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Today's Stichomancy for Jude Law

The first excerpt represents the element of Air. It speaks of mental influences and the process of thought, and is drawn from A Pair of Blue Eyes by Thomas Hardy:

hidden by some intervening trees. Elfride, being denied an answer, was looking at the tower and trying to think of some contrasting quotation she might use to regain his tenderness. After a little thought she said in winning tones--

"Thou hast been my hope, and a strong tower for me against the enemy."'

They passed on. A few minutes later three or four birds were seen to fly out of the tower.

'The strong tower moves,' said Knight, with surprise.

A corner of the square mass swayed forward, sank, and vanished. A loud rumble followed, and a cloud of dust arose where all had


A Pair of Blue Eyes
The second excerpt represents the element of Fire. It speaks of emotional influences and base passions, and is drawn from Caesar's Commentaries in Latin by Julius Caesar:

DE BELLO GALLICO COMMENTARIUS PRIMUS

GALLIA est omnis divisa in partes tres, quarum unam incolunt Belgae, aliam Aquitani, tertiam qui ipsorum lingua Celtae, nostra Galli appellantur. Hi omnes lingua, institutis, legibus inter se differunt.

Gallos ab Aquitanis Garumna flumen, a Belgis Matrona et Sequana dividit.

Horum omnium fortissimi sunt Belgae, propterea quod a cultu atque humanitate provinciae longissime absunt, minimeque ad eos mercatores saepe commeant atque ea quae ad effeminandos animos pertinent important, proximique sunt Germanis, qui trans Rhenum incolunt, quibuscum continenter bellum gerunt. Qua de causa Helvetii quoque reliquos Gallos virtute

The third excerpt represents the element of Water. It speaks of pure spiritual influences and feelings of love, and is drawn from The American by Henry James:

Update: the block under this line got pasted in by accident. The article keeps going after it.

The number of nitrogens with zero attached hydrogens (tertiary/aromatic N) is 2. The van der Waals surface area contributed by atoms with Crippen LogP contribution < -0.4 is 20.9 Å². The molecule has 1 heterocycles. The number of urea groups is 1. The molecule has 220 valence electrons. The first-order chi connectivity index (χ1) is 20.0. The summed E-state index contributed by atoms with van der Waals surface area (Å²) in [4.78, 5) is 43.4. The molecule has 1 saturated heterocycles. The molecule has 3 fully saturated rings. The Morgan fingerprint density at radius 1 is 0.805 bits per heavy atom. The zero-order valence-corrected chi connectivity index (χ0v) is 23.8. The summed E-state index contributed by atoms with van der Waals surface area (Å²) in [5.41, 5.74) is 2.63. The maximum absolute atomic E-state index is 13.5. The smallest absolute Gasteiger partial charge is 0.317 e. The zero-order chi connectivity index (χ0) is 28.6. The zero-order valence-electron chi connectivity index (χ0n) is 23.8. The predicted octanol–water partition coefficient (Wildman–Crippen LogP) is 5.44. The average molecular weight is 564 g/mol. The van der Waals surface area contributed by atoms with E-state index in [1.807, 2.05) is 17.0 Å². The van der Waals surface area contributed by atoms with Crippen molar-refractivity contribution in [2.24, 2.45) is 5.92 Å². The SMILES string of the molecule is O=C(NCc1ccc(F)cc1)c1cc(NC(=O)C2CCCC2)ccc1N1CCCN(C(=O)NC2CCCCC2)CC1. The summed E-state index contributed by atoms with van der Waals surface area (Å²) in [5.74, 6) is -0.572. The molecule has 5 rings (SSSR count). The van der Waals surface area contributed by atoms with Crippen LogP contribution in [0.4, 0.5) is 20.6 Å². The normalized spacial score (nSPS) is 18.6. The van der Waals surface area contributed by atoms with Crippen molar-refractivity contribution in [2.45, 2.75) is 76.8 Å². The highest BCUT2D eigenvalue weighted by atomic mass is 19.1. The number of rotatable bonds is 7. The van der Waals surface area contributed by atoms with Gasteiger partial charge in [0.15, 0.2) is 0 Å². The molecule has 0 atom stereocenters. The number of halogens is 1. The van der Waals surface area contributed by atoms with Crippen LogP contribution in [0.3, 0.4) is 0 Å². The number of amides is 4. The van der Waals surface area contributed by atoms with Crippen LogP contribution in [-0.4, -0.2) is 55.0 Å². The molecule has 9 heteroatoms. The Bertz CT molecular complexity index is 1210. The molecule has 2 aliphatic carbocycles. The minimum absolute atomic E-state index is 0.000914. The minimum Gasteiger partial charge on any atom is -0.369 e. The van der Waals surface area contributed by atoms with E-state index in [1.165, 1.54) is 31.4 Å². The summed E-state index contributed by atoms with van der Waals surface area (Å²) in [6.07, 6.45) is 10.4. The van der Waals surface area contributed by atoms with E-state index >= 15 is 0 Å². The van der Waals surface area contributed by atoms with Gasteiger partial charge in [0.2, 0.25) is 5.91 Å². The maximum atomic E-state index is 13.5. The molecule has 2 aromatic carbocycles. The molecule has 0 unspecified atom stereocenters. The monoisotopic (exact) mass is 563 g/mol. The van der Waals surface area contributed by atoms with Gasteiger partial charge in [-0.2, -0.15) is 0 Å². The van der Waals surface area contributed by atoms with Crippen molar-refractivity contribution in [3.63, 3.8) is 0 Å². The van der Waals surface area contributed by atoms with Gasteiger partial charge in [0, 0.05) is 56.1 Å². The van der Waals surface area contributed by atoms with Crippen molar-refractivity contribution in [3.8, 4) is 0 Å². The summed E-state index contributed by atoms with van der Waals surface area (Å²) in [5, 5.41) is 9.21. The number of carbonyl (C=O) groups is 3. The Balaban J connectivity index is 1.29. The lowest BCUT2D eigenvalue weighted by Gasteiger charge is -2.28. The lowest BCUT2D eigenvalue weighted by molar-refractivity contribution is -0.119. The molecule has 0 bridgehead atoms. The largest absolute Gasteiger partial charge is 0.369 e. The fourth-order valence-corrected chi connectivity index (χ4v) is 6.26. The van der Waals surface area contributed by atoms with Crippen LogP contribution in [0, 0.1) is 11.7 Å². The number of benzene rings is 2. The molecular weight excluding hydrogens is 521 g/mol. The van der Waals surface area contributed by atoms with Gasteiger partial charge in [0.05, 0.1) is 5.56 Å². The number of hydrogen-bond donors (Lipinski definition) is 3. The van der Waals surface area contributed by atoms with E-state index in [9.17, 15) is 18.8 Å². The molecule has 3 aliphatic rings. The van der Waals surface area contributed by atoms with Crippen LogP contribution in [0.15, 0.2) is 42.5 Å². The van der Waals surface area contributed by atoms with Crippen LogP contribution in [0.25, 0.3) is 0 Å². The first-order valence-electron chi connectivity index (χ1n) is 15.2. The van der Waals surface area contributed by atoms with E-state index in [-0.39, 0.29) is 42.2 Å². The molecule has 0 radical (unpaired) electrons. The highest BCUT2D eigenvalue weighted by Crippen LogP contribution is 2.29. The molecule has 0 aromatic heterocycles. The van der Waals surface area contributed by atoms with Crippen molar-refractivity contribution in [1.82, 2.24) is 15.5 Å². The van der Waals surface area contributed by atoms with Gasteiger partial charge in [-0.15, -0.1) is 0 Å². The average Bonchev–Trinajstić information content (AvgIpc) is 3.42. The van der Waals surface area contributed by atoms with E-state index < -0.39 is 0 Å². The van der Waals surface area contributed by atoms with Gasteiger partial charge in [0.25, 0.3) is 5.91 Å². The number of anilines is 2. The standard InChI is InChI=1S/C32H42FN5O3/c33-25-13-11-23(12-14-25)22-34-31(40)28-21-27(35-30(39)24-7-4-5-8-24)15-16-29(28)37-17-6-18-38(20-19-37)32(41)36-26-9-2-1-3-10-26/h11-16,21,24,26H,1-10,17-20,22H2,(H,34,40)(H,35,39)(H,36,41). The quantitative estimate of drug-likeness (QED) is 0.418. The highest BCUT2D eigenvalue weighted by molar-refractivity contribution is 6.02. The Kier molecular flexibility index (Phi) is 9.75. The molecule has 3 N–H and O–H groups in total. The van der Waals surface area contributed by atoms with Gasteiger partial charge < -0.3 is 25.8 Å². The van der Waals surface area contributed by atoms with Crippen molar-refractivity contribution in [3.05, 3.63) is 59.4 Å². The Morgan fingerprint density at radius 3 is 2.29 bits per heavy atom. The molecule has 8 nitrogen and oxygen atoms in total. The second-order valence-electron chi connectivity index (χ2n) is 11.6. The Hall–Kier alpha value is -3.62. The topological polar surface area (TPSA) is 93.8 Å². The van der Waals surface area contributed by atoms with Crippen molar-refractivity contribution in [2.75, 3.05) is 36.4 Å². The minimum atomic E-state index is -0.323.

with soft brevity.

M. Nioche stood aghast, but under his daughter's eye he collected his wits, and, doing his best to assume an agreeable smile, he executed her commands. "Would it please you to receive instruction in our beautiful language?" he inquired, with an appealing quaver.

"To study French?" asked Newman, staring.

M. Nioche pressed his finger-tips together and slowly raised his shoulders. "A little conversation!"

"Conversation--that's it!" murmured Mademoiselle Noemie, who had caught the word. "The conversation of the best society."

"Our French conversation is famous, you know," M. Nioche ventured

The fourth excerpt represents the element of Earth. It speaks of physical influences and the impact of the unseen on the visible world, and is drawn from The Market-Place by Harold Frederic:

alternations and on the least tangible of grounds. At all events, here they were together now. That was quite enough.

The two ladies had gone in, and closed their window. The sophisticated birds, with a few ungrateful croaks of remonstrance, had drifted away again to the water. His niece had disappeared from his elbow. Still Thorpe remained with his arms folded on the railing, his eyes fixed on the vacant balcony, below to the left.

When at last he went inside, the young people were waiting for him with the project of a stroll before dinner.


The Market-Place